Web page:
Mohler: In all likelihood many evangelicals came to know of Martin Marty through the Fundamentalism Project, and it became a matter of some controversy among some conservative Christians in America wondering if it was at all fair that conservative Christians will be put alongside conservatives in other faiths as if it’s one thing just in different forms. I’m looking forward to pressing that point with Dr. Marty as we continue Thinking in Public.
Dr. Marty in looking at the materials collated by and analyzed by the Fundamentalism Project, I think one thing that strikes me and you dealt with this earlier when you spoke about the issue of fundamentalists using modernity the way it was defined as more or less a resistance to the modern age what rankled many conservatives beyond those who would identify as fundamentalists is that there appeared to be in that project the insinuation that fundamentalism is a phenomenon that’s just founded different variance. For instance, evangelical Christians respond to that by saying well, you know this is not driven by the same precise kind of concern. And I’m wondering, just looking at it from your perspective having directed that project, is fundamentalism one thing you would say that has various manifestations related to these faith traditions, or is it upon analysis different in terms of its organic reality?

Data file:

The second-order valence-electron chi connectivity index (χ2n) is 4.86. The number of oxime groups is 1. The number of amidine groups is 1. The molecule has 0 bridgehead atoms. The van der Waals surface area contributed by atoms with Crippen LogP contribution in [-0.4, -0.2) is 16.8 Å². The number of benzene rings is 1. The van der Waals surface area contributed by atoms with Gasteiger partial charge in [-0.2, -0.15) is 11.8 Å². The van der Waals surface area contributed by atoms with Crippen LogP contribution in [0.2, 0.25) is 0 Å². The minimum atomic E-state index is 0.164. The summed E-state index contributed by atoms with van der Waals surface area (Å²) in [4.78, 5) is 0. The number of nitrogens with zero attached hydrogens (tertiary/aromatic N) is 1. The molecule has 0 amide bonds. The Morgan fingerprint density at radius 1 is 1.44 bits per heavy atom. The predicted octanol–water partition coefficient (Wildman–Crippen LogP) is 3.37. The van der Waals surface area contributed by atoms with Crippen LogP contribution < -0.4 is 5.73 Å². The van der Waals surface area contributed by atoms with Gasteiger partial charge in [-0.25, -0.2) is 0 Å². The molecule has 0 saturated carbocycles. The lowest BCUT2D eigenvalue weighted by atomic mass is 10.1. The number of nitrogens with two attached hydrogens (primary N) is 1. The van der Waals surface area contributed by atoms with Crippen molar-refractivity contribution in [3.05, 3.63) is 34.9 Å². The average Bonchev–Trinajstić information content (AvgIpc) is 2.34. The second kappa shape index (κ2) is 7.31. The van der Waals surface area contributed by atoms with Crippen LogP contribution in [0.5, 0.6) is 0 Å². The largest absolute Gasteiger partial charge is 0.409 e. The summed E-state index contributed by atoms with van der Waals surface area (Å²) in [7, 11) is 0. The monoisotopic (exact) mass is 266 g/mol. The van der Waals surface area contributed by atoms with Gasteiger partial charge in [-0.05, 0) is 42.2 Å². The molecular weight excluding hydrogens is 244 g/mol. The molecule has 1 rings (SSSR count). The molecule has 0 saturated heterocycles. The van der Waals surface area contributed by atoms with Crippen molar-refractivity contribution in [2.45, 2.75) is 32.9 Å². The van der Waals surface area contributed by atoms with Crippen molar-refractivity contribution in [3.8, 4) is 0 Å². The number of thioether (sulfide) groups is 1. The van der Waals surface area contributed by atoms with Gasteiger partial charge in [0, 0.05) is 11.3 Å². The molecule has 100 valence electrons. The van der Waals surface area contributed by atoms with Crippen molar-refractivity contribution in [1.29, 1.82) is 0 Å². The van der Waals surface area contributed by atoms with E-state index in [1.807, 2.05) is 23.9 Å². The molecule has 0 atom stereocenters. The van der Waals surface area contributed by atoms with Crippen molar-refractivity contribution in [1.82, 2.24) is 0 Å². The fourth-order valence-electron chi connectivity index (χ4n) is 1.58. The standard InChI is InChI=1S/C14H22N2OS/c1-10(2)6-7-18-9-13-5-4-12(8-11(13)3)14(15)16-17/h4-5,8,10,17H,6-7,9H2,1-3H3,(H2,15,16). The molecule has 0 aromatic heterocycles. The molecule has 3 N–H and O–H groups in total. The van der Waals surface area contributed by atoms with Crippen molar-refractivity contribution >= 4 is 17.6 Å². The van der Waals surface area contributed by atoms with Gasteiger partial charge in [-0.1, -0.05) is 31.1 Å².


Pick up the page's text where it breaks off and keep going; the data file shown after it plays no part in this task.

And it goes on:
Marty: Oh I think it’s very different. What we were dealing with were, I guess you would say, the externals phenomenon the things that…and so on. But I learned very early, there used to be a magazine called Saturday Review a wonderful magazine that like so many other secular things didn’t last as long as the church did. So I have to remind people that there was such. And I wrote an article must have been around 1979, 80 let’s say, right after the Iranian revolution. A lot of people, in fact those at the American Academy of Arts and Sciences in Boston, got us going on this Fundamentalist Project because we always kidded on the Bostonians never met a fundamentalist. Today, they would know more but back then they never met one. They were just scared silly and you could use the word Khomeini and Falwell and you could strike terror, and we got to understand this stuff. Well, I wrote an article, in that article a hundred of word apart I made a reference to Khomeini and a reference to Falwell and before long on-line Martin Marty who thinks that Khomeini and Falwell are the same thing…anything but that. You think you can understand. Let’s just say that in the laboratory, cellular structure, you learn how different each cell is while you’re seeing what cells have in common. If all these cells are doing this and then one of them turns cancerous you learn that through the comparative method. So what we would do here, I’m not trying to find a metaphoric answer but what came to my mind was comparative method. You could say…or anything else would work, you compare so the thing stands out that wouldn’t stand out otherwise. One of our studies was on family structure, and one of the chapters was a professor from New Zealand who was the world’s expert on the family structure of fundamentalist seek in the Punjab and he wrote about it and we learned a lot about it there. Helen…. wrote about Japanese. We don’t think they were real fundamentalist in Japan because they really don’t have text but hardliners. And you compare them to the people that Nancy Emerman was the captain of our American team, she wrote about Bible believers in Massachusetts. Well, when they get up in the morning they do almost nothing similar to what those other two do. And yet, let’s put it this way, the sexual revolution when it hit so suddenly in the sixties you don’t hear much about it in 1950’s and the boom of suburban religious. Sixties it really hit. I knew many people who were mainline, moderately conservative mainliners and they’d be talking, and well my daughter’s pregnant, but she’s not married, or my son’s living with so and so, and rise in divorce rates, you saw all those things and more or less people in mainline and…practice away from the bishops sort of rolled with the punches said well we don’t want to lose our children. We don’t want to alienate we’ll just live with it and make the best of it and affirm what we can. And I think when that hit the fundamentalists they all said well, we have to do something about it. So you get movements like Focus on the Family and so on that will build barriers. We’re not going to let all these things happen to us. I think that was a big difference, and that’s true I think in almost all of the versions of the fundamentalisms that we studied. But we never want to create the impression that they would be similar. We didn’t have fundamentalists in the study group by their choice, that is we had everyone who wrote, wrote out of their tradition. I mentioned Nancy Emerman out of the Southern Baptist tradition. The Ayatollah Abdulaziz Sachedina out of his Saudi Arabian Islamic background, none of them would have been classified as a fundamentalist but they would understand it and they weren’t, we also didn’t want people who were hostile to it. Some people who leave a religious movement spend their whole life taking revenge on their spiritual past, and we didn’t want that either. But they knew it inside. They knew the music of it, they knew things that don’t get written down too much. And when they would get together we would have twice a year meetings open to the public. And numbers of fundamentalists would show up and be there. I spoke at Moody Church not long ago to a group of pastors, and there was Vernon Lyons who was probably the hardest line Protestant, white fundamentalist in the city and he was always friendly. We compare notes and so on with very friendly greetings and kept on. Well, if he ever thought that I thought that his Baptist church substance had anything in common with Islam or any of the others that would have broken off. So there’s a big distinction there. I think every fundamentalist in any religion who reads those books could learn something about themselves in the way that you can learn if you have both a window and a mirror. But if you only think it’s a mirror than I think we would have failed.